Marlene denied Ivler was behind Ponce’s death. She promised to show photos proving his innocence. Kin claimed a truck (that has never been found) bumped Ivler’s vehicle and then slammed into Ponce’s vehicle. Other rumors abound on the Net, some more believable than others.
As Jason fought for his life after his arrest, reporters discovered that a musician called JsinAguilar, on a music webpage registered to a Jason Aguilar Ivler, had penned and performed a rap song admitting to the Ponce incident.
Like 50 Cent, many men want me dead/They got a price on my head/But I stay in the club like I don’t give a f—k/The Department of Justice is trying/to bust this case in my face/And trying to keep me in one place
So now I’m getting prosecuted/This s—t is highly disputed/The Bureau of Immigration and the/National Bureau of Investigation got your man Jason/Try and get me, I’m gonna fight this/Y’all acting sh—y like a laxative/I told y’all it was motherf—ing accident.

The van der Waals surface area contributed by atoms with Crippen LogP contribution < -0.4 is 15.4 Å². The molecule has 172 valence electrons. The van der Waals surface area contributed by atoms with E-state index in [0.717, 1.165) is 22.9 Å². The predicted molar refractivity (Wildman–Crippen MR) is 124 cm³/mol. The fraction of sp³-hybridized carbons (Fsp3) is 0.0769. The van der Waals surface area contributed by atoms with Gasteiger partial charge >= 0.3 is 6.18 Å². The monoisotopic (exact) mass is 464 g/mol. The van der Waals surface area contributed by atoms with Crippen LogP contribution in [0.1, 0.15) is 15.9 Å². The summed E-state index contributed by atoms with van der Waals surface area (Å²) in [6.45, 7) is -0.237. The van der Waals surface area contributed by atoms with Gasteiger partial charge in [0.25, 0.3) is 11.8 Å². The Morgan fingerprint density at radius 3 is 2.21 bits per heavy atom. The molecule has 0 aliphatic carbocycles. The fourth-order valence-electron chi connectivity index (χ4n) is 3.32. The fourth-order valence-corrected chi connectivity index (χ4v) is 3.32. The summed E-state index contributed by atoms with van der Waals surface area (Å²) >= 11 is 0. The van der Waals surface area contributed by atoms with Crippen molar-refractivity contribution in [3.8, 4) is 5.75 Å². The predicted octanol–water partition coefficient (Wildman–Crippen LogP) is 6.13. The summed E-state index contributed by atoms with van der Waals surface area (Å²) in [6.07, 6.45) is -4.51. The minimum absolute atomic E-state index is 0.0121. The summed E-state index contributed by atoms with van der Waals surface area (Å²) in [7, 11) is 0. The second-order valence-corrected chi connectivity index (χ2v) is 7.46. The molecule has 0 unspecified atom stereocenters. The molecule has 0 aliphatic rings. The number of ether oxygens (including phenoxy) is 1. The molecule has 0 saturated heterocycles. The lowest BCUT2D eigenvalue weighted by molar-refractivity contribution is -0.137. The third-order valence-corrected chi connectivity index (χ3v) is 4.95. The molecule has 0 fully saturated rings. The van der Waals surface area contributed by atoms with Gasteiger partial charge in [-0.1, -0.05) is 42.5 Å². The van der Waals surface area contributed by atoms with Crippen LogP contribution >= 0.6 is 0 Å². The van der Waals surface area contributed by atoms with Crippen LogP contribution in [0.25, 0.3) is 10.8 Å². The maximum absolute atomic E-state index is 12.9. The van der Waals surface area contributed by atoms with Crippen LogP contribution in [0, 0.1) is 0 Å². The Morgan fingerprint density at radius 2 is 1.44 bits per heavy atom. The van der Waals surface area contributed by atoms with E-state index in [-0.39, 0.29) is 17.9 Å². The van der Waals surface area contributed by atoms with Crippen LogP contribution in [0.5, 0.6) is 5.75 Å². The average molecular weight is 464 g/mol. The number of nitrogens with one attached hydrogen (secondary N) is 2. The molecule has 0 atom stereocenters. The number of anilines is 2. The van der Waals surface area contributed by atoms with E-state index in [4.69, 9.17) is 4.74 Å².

In the notes to “Yo J,” Jsin, who sports Ivler’s face, said: “I got into a car accident and accidentally killed the undersecretary for the president of the Philippines... this song is about some of the bull—t I’ve been goin’ through.”
Whether or not Jsin is Marlene’s son, is for the courts to prove. What is clear is Ivler’s penchant for flight.
He walked out of the hospital while being treated for wounds from the Ponce accident. He was caught trying to escape through the southern backdoor with some help from police escorts.
Ivler apparently jumped bail after arraignment. He didn’t just make it to the United States. He was even able to enlist in the US Army and fight in Iraq.